Change is something that many of us strive for—changing ourselves, changing others, and, most particularly, changing the world. But too often we expect radical change without having to put in the work to achieve it; we ignore the arduous tasks that precede major transformation and just continue yearning, searching. Enter Mason Hues, the protagonist of Peter Stenson’s engrossing and brutal second novel, Thirty-Seven (Dzanc Books).
Mason is something of an enigma—part survivor, part idealistic youth, and part ruthless cult member. The epitome of the unreliable narrator, Mason goes by many different names throughout the novel, including Jon Doe, Thirty-Seven, and eventually, One. Leaving home in his mid-teens due to an abusive stepfather and an unrelenting sense of longing, Mason arrives at the secluded Colorado home of Dr. James Shepard, also known as One. Before long, Mason has joined One’s cult that promises to bring its members closer to “Truth” in a world they believe is riddled with lies and despair. They achieve this by willingly taking Cytoxin—a drug normally administered during chemotherapy—to induce crippling sickness that will bring them to the brink of death in an effort to become closer to the Truth. After things go haywire and Mason is left as the only survivor of the mass suicide-murder known as the “Day of Gifts,” he decides to live out his life in relative anonymity following stints in juvie and psych wards. Then he meets Talley, a young idealist who reminds Mason of his former self, and the cycle seems destined to replay itself once again—only this time, Thirty-Seven becomes One.
Thirty-Seven is not a book for the faint of heart, but in a modern America where our society seems desperately split in half—relegated to our respective cult-like groups sharing our beliefs—it seems all the more pertinent. At its core, this novel is a cautionary tale for those who go out seeking, those among us who take that one additional step over the line, who peek their heads behind the curtain and disappear through the velvet. And while Mason may have begun his journey as an idealist searching for a better world of Truth and Honesty, as a narrator he presents readers with a much darker view, including this grim description of the state of the “American Dream”:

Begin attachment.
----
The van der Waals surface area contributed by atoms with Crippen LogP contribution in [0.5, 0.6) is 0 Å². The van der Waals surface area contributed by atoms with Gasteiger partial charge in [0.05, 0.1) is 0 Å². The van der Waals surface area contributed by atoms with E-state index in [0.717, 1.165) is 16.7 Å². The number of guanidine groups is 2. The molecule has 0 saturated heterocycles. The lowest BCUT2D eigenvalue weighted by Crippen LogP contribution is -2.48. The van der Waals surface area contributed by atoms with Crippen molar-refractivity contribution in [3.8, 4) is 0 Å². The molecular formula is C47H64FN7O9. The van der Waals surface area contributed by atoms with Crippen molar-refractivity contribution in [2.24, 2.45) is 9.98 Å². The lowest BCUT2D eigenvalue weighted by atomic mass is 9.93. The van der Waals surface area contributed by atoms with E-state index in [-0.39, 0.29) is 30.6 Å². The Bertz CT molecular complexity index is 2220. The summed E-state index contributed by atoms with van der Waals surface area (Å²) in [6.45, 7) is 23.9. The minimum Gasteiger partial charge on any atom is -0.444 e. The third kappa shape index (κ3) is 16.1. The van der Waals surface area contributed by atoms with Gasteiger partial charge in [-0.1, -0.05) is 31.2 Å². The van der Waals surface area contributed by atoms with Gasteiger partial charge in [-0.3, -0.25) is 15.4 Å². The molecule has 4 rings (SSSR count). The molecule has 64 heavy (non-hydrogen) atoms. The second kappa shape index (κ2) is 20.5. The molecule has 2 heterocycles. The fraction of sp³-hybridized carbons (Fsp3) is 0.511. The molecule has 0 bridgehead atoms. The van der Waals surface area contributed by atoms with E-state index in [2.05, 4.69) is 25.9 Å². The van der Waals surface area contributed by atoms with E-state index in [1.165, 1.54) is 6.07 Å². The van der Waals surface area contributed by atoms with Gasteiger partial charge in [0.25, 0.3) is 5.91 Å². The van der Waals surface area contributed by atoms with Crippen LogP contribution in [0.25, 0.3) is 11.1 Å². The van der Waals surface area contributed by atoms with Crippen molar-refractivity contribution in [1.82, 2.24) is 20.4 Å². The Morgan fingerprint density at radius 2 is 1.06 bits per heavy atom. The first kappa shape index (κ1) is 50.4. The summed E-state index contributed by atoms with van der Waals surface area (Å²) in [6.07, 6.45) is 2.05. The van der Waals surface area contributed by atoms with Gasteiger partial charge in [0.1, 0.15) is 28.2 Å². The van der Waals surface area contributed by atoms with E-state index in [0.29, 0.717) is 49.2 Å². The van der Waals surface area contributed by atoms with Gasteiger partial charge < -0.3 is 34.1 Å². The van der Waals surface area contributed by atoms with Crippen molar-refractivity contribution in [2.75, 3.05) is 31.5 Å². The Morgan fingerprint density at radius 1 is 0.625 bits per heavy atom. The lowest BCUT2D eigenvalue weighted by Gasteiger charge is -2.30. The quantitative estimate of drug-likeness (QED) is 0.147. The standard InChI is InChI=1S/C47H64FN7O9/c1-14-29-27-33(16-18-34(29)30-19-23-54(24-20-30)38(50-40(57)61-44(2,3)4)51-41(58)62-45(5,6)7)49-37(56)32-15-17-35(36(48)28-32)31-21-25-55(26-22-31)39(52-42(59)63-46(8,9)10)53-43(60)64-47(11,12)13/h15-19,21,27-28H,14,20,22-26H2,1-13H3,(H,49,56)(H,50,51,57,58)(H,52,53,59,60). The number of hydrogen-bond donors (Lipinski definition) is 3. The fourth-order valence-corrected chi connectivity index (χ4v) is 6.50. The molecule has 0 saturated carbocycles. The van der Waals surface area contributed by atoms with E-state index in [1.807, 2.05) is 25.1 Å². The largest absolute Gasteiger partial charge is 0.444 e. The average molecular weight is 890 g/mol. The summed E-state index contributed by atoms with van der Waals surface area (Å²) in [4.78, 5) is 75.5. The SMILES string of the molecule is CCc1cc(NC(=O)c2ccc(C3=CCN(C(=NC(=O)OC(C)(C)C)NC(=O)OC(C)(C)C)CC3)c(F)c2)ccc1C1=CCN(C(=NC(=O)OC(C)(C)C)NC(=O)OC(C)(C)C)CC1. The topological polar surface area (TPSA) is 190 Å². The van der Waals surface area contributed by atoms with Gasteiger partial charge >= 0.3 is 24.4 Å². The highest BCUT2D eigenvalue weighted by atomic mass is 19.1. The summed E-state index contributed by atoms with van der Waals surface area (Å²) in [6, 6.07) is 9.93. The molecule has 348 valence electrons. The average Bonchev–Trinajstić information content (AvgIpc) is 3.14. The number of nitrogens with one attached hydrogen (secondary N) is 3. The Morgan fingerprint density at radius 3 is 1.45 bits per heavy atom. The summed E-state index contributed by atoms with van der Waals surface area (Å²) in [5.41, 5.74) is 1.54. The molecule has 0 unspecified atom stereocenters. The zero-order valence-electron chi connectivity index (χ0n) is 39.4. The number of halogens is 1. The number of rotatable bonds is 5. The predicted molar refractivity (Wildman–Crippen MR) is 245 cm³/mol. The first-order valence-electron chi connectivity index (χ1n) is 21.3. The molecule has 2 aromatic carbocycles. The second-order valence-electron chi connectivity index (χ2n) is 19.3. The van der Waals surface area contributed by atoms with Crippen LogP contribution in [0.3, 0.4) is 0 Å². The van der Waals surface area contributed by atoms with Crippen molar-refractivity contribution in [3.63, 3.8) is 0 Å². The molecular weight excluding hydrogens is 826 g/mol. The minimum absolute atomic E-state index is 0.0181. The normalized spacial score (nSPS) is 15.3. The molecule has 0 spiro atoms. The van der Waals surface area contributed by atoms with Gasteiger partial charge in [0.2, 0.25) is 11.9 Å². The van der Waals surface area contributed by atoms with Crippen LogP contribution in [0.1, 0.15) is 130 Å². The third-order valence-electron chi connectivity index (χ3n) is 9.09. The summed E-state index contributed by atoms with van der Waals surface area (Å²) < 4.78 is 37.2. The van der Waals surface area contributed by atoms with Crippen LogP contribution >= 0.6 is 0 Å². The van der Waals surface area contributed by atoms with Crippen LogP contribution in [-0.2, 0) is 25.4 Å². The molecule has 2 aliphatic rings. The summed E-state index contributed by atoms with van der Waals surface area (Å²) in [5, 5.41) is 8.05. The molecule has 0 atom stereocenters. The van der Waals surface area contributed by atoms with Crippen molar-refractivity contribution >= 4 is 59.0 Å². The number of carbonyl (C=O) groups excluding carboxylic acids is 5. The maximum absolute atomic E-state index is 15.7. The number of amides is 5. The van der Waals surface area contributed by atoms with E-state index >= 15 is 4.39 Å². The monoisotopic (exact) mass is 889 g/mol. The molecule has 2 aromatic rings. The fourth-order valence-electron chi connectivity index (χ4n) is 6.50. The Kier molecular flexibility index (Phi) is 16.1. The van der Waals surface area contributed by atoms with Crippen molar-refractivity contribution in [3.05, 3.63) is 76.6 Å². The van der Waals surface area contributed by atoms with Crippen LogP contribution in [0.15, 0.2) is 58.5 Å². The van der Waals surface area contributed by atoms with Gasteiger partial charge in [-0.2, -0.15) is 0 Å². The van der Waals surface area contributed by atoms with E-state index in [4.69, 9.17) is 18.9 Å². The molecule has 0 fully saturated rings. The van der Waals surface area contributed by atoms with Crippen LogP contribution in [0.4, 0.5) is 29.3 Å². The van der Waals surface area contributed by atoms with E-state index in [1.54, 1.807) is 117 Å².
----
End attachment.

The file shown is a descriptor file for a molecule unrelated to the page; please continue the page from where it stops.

Every conversation is one-sided, a mirror reflecting looks and status and wealth. Every person is steeped in want…filling themselves with goods and sex and alcohol and validation so they forget about the fact that they all will die.
Despite such forbidding proclamations, Mason is an incredibly nuanced and sensitive character. Stenson has accomplished the incredible task of presenting his readers with a protagonist that shocks and horrifies us, as well as breaks our hearts with his honest sense of yearning and, sadly, misguided betterment. Mason participates in gruesome acts of violence, some more damning than others, and yet, Stenson has so well-crafted his protagonist that readers cannot help but to somehow sympathize with this young man, if only because we know Mason is much like an onion, with many layers lying underneath; and just when you think you’ve pegged who Thirty-Seven truly is, another layer falls away.